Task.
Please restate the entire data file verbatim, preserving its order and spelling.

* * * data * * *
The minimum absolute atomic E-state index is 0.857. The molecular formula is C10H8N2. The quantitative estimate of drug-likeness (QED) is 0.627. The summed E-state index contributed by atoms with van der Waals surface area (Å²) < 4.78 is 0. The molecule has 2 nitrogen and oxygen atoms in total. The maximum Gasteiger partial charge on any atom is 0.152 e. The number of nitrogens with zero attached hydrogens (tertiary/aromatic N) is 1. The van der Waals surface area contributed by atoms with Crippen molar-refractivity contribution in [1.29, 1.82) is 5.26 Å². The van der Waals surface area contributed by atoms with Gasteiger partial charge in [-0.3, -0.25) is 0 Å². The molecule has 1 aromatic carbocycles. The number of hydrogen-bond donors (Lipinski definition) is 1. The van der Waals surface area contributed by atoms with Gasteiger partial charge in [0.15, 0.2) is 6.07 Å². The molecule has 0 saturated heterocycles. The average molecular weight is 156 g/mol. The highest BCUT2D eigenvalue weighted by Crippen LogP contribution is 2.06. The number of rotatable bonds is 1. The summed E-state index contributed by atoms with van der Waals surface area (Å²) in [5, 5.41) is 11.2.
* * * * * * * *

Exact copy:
The minimum absolute atomic E-state index is 0.857. The molecular formula is C10H8N2. The quantitative estimate of drug-likeness (QED) is 0.627. The summed E-state index contributed by atoms with van der Waals surface area (Å²) < 4.78 is 0. The molecule has 2 nitrogen and oxygen atoms in total. The maximum Gasteiger partial charge on any atom is 0.152 e. The number of nitrogens with zero attached hydrogens (tertiary/aromatic N) is 1. The van der Waals surface area contributed by atoms with Crippen molar-refractivity contribution in [1.29, 1.82) is 5.26 Å². The van der Waals surface area contributed by atoms with Gasteiger partial charge in [-0.3, -0.25) is 0 Å². The molecule has 1 aromatic carbocycles. The number of hydrogen-bond donors (Lipinski definition) is 1. The van der Waals surface area contributed by atoms with Gasteiger partial charge in [0.15, 0.2) is 6.07 Å². The molecule has 0 saturated heterocycles. The average molecular weight is 156 g/mol. The highest BCUT2D eigenvalue weighted by Crippen LogP contribution is 2.06. The number of rotatable bonds is 1. The summed E-state index contributed by atoms with van der Waals surface area (Å²) in [5, 5.41) is 11.2.